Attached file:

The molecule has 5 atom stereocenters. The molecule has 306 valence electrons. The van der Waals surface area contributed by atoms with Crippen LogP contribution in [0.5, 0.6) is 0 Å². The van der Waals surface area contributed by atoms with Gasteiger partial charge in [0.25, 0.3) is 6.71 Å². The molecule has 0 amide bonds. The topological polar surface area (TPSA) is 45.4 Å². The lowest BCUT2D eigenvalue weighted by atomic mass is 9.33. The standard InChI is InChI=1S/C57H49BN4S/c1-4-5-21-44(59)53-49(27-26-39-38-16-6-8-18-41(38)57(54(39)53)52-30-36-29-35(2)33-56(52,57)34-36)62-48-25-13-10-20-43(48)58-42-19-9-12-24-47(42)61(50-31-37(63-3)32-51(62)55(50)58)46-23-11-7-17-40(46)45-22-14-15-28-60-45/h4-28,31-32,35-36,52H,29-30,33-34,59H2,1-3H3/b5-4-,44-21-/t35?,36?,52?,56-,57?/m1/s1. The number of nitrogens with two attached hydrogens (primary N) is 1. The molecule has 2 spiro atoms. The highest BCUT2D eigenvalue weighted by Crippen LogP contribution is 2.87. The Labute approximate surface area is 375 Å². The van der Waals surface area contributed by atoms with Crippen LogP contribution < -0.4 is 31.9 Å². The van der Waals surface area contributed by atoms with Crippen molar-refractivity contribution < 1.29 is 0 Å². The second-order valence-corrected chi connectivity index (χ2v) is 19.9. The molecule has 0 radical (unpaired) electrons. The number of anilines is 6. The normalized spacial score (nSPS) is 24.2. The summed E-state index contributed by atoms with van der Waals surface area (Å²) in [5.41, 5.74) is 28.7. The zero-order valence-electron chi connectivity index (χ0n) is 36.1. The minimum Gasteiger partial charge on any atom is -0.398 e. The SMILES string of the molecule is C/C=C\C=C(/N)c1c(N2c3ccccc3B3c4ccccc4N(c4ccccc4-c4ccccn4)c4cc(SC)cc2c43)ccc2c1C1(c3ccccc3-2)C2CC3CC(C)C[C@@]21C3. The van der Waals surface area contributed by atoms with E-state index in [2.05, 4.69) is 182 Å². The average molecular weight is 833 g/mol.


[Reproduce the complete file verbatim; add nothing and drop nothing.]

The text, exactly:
The molecule has 5 atom stereocenters. The molecule has 306 valence electrons. The van der Waals surface area contributed by atoms with Crippen LogP contribution in [0.5, 0.6) is 0 Å². The van der Waals surface area contributed by atoms with Gasteiger partial charge in [0.25, 0.3) is 6.71 Å². The molecule has 0 amide bonds. The topological polar surface area (TPSA) is 45.4 Å². The lowest BCUT2D eigenvalue weighted by atomic mass is 9.33. The standard InChI is InChI=1S/C57H49BN4S/c1-4-5-21-44(59)53-49(27-26-39-38-16-6-8-18-41(38)57(54(39)53)52-30-36-29-35(2)33-56(52,57)34-36)62-48-25-13-10-20-43(48)58-42-19-9-12-24-47(42)61(50-31-37(63-3)32-51(62)55(50)58)46-23-11-7-17-40(46)45-22-14-15-28-60-45/h4-28,31-32,35-36,52H,29-30,33-34,59H2,1-3H3/b5-4-,44-21-/t35?,36?,52?,56-,57?/m1/s1. The number of nitrogens with two attached hydrogens (primary N) is 1. The molecule has 2 spiro atoms. The highest BCUT2D eigenvalue weighted by Crippen LogP contribution is 2.87. The Labute approximate surface area is 375 Å². The van der Waals surface area contributed by atoms with Crippen LogP contribution < -0.4 is 31.9 Å². The van der Waals surface area contributed by atoms with Crippen molar-refractivity contribution < 1.29 is 0 Å². The second-order valence-corrected chi connectivity index (χ2v) is 19.9. The molecule has 0 radical (unpaired) electrons. The number of anilines is 6. The normalized spacial score (nSPS) is 24.2. The summed E-state index contributed by atoms with van der Waals surface area (Å²) in [5.41, 5.74) is 28.7. The zero-order valence-electron chi connectivity index (χ0n) is 36.1. The minimum Gasteiger partial charge on any atom is -0.398 e. The SMILES string of the molecule is C/C=C\C=C(/N)c1c(N2c3ccccc3B3c4ccccc4N(c4ccccc4-c4ccccn4)c4cc(SC)cc2c43)ccc2c1C1(c3ccccc3-2)C2CC3CC(C)C[C@@]21C3. The van der Waals surface area contributed by atoms with E-state index in [2.05, 4.69) is 182 Å². The average molecular weight is 833 g/mol.